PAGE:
Why I’m Not Here For the Historically White Institution and Historically Black College and University Comparison Right Now
by: David Turner
1.) White supremacist capitalist cis-heteropatriarchy lives all across the planet, especially here in the United States. Whether it’s racial terrorism or respectability politics, it’s alive and well.
2.) Let’s not live in an ahistorical vacuum. Black students at HBCUs had to fight for Black Studies and Black curriculum, the same way students at HWIs did. Many of the same methods were employed, and many students from HBCUs were central in integrating the south.
3.) Let’s not fetishize Black education like it was really made for us. White philanthropists were central in creating normal schools to domesticate Black folks and turn us into obedient citizen subjects. Resistance to that narrative, from critical educators and critical students, made Black education something different.
4.) Black students on both types of campuses have their resources taken from them, or they don’t exist. Racism is more than ideological and physical, it is also economic, and the same way Black studies programs and cultural centers see cuts to funding on HWIs, HBCUs see that on the federal and state levels.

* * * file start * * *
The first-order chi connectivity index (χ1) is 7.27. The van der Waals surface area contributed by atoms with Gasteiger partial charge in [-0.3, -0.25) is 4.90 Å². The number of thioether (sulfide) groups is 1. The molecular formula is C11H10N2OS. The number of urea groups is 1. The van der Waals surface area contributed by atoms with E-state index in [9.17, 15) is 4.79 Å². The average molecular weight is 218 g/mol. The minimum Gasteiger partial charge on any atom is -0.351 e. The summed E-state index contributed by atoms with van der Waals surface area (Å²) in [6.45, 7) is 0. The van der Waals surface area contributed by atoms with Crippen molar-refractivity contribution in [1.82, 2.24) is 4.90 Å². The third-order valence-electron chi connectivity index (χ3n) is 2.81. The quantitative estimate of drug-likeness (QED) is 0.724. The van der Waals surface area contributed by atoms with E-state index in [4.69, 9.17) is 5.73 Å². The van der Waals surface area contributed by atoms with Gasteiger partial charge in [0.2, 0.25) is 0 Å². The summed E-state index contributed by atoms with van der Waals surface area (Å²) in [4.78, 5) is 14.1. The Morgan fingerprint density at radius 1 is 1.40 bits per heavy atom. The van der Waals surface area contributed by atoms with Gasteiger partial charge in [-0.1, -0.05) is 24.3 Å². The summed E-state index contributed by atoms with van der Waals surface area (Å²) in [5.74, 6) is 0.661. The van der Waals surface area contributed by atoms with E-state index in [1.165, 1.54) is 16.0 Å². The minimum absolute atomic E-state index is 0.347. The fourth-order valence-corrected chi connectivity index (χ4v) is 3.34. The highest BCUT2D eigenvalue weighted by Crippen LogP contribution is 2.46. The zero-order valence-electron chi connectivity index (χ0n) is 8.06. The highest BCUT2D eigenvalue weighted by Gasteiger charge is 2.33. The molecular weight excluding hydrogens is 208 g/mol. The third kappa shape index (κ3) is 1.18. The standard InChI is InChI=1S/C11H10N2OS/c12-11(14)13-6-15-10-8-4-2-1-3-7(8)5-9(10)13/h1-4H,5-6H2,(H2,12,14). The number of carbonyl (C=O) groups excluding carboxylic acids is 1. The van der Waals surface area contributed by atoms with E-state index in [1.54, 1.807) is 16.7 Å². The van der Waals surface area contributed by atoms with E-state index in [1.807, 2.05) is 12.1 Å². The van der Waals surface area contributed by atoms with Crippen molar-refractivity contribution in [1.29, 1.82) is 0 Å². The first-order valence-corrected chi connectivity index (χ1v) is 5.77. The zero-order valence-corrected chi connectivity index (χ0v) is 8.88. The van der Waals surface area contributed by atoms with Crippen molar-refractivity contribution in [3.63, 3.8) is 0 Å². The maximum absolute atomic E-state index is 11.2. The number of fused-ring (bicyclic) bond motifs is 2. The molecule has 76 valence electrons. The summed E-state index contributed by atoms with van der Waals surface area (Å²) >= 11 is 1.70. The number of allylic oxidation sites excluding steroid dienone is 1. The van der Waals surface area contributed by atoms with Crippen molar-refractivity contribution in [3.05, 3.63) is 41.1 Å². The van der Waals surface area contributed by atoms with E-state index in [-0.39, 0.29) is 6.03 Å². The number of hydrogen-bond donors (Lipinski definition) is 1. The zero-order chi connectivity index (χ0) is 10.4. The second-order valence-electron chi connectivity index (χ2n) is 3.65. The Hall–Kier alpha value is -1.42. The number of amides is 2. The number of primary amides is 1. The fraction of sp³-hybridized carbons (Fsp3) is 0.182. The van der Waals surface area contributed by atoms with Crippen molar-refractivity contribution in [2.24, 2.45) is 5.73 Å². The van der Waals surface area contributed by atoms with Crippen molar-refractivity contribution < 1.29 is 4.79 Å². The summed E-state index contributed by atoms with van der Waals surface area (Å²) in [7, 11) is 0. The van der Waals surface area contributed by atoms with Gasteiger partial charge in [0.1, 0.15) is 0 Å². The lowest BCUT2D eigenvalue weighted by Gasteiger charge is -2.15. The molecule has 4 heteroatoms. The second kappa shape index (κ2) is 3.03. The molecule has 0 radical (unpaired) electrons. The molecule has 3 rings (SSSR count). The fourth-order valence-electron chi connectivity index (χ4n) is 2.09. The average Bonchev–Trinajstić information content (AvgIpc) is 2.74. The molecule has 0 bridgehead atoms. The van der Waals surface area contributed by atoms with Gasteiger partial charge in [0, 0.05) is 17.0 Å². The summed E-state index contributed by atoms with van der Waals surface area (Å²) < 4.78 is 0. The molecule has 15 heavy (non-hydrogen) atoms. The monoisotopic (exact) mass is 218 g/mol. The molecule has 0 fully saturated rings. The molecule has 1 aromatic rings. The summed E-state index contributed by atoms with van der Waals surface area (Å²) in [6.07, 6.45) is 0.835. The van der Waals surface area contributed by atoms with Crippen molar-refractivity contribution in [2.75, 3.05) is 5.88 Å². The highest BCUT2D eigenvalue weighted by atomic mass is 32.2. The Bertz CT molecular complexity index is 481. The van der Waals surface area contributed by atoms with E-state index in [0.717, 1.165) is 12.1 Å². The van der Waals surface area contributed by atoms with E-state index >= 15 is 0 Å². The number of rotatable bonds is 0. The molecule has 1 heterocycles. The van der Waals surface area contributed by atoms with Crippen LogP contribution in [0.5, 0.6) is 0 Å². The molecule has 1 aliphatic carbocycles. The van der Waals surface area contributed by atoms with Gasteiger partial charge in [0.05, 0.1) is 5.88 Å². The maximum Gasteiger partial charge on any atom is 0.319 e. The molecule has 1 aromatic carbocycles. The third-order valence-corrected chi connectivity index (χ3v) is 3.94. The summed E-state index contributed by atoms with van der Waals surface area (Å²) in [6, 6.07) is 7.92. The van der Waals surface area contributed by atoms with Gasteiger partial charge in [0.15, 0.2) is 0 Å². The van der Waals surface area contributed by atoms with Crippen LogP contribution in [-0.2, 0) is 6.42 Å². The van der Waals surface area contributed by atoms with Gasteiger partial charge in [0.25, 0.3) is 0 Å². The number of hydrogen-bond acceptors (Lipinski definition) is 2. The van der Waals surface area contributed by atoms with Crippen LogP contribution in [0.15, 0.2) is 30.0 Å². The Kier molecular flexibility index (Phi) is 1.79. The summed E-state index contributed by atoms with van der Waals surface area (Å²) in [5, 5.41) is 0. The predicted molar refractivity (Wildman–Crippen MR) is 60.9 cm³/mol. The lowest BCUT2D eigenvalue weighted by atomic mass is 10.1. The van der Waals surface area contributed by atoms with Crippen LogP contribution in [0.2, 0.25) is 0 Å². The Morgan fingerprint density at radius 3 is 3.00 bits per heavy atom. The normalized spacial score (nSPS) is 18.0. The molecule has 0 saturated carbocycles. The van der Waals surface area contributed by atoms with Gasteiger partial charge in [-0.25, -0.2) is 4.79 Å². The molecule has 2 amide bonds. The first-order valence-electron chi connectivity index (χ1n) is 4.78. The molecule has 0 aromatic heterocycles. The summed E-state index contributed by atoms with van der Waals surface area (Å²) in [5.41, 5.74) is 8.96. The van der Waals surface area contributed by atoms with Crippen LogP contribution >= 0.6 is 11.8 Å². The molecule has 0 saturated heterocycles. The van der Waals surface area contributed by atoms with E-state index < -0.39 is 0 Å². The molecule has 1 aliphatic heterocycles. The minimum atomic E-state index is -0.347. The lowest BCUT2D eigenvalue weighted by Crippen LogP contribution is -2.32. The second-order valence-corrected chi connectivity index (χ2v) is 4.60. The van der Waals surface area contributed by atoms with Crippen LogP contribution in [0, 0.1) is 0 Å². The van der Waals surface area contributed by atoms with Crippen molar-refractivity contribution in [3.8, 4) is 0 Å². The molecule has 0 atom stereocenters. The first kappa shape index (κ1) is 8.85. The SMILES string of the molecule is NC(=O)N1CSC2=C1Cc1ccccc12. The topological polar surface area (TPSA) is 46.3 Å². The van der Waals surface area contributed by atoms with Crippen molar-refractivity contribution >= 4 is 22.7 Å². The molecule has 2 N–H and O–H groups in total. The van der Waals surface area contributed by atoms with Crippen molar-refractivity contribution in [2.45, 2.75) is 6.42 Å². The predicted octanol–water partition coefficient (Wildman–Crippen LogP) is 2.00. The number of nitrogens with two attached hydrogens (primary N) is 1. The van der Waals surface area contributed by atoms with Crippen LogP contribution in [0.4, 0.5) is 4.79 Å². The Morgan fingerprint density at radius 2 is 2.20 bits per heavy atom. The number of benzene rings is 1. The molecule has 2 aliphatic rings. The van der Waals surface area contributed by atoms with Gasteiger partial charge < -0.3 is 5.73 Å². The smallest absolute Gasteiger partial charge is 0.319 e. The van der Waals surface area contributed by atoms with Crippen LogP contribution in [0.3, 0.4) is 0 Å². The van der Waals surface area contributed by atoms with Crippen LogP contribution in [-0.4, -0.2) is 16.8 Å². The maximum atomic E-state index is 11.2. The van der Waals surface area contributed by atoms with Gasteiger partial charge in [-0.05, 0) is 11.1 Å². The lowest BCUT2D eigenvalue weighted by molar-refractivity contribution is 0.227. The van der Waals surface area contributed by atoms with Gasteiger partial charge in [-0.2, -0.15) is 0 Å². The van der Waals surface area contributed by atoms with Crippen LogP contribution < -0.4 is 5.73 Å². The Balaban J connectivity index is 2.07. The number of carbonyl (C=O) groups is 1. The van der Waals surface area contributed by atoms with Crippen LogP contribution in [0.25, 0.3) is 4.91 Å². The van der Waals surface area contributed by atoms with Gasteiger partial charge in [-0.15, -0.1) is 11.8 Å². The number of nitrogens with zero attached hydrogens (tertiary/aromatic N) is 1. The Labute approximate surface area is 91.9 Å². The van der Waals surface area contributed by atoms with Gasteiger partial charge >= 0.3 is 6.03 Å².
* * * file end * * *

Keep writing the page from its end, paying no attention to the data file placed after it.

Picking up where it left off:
5.) On both HBCU and HWI campuses, a pre-professional culture exists that attempts to domesticate Black student activism into some form of neoliberal “engagement” that makes good employees, not good community builders.
6.) Homophobia, ableism, rape culture, colorism, transphobia, class and social status, and an uncritical engagement with the intersections of identities exists on both campuses, causing people who are not heterosexual, economically advantaged Black men to experience HWIs and HBCUs in unique and violent ways.
7.) Being able to live in your truths as a Black person in a racially welcoming climate is a beautiful thing. That can politicize you, and make you an agent for your people. Being Black in a racially hostile climate, and living through the daily microaggressions is a horrible thing. It can politicize you, and make you an agent for your people.
We should be figuring out how to collaborate and get free, not tell other Black students that “they should’ve went to an HBCU” or “my campus gives me money and yours doesn’t.” Neither, in this day and age, will save you.
And I’m out.
David is Ph.D candidate at UC Berkeley. You can follow David here on twitter.